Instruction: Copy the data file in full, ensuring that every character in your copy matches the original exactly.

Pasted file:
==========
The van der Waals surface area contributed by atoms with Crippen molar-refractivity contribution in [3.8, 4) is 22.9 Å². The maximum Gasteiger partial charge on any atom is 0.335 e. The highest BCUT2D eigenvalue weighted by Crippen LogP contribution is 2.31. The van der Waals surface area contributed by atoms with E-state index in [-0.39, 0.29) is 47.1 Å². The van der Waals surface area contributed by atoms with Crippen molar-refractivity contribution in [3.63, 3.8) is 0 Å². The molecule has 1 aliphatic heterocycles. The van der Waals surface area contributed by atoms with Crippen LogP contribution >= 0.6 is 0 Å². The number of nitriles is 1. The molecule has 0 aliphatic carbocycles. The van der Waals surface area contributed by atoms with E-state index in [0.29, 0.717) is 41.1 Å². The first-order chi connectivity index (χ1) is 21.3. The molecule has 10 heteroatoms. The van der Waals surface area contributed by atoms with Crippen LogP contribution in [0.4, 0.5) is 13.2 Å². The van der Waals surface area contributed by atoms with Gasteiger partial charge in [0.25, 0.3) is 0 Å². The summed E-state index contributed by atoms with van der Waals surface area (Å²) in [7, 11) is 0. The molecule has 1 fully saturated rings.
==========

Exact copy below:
The van der Waals surface area contributed by atoms with Crippen molar-refractivity contribution in [3.8, 4) is 22.9 Å². The maximum Gasteiger partial charge on any atom is 0.335 e. The highest BCUT2D eigenvalue weighted by Crippen LogP contribution is 2.31. The van der Waals surface area contributed by atoms with E-state index in [-0.39, 0.29) is 47.1 Å². The van der Waals surface area contributed by atoms with Crippen molar-refractivity contribution in [3.63, 3.8) is 0 Å². The molecule has 1 aliphatic heterocycles. The van der Waals surface area contributed by atoms with Crippen LogP contribution >= 0.6 is 0 Å². The number of nitriles is 1. The molecule has 0 aliphatic carbocycles. The van der Waals surface area contributed by atoms with E-state index in [0.29, 0.717) is 41.1 Å². The first-order chi connectivity index (χ1) is 21.3. The molecule has 10 heteroatoms. The van der Waals surface area contributed by atoms with Crippen LogP contribution in [0.4, 0.5) is 13.2 Å². The van der Waals surface area contributed by atoms with Gasteiger partial charge in [0.25, 0.3) is 0 Å². The summed E-state index contributed by atoms with van der Waals surface area (Å²) in [7, 11) is 0. The molecule has 1 fully saturated rings.